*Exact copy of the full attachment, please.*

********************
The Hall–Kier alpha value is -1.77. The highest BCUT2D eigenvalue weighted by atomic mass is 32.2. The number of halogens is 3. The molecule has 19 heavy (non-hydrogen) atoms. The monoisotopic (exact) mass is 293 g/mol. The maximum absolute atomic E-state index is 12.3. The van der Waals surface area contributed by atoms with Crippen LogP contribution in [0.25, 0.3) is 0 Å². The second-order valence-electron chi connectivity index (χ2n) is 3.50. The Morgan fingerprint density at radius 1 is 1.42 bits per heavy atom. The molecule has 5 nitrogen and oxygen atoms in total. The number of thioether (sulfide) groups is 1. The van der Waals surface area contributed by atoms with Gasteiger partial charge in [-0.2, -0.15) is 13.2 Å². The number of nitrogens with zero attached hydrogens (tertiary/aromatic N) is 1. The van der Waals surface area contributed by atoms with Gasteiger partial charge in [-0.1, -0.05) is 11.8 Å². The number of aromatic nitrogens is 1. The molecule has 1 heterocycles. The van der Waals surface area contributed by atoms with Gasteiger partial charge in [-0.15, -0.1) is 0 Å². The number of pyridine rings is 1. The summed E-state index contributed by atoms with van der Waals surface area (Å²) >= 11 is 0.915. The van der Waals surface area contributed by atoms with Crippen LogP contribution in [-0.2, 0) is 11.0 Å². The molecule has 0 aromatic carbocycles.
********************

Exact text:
The Hall–Kier alpha value is -1.77. The highest BCUT2D eigenvalue weighted by atomic mass is 32.2. The number of halogens is 3. The molecule has 19 heavy (non-hydrogen) atoms. The monoisotopic (exact) mass is 293 g/mol. The maximum absolute atomic E-state index is 12.3. The van der Waals surface area contributed by atoms with Crippen LogP contribution in [0.25, 0.3) is 0 Å². The second-order valence-electron chi connectivity index (χ2n) is 3.50. The Morgan fingerprint density at radius 1 is 1.42 bits per heavy atom. The molecule has 5 nitrogen and oxygen atoms in total. The number of thioether (sulfide) groups is 1. The van der Waals surface area contributed by atoms with Gasteiger partial charge in [-0.2, -0.15) is 13.2 Å². The number of nitrogens with zero attached hydrogens (tertiary/aromatic N) is 1. The van der Waals surface area contributed by atoms with Gasteiger partial charge in [-0.1, -0.05) is 11.8 Å². The number of aromatic nitrogens is 1. The molecule has 1 heterocycles. The van der Waals surface area contributed by atoms with Gasteiger partial charge in [-0.15, -0.1) is 0 Å². The number of pyridine rings is 1. The summed E-state index contributed by atoms with van der Waals surface area (Å²) >= 11 is 0.915. The van der Waals surface area contributed by atoms with Crippen LogP contribution in [-0.2, 0) is 11.0 Å². The molecule has 0 aromatic carbocycles.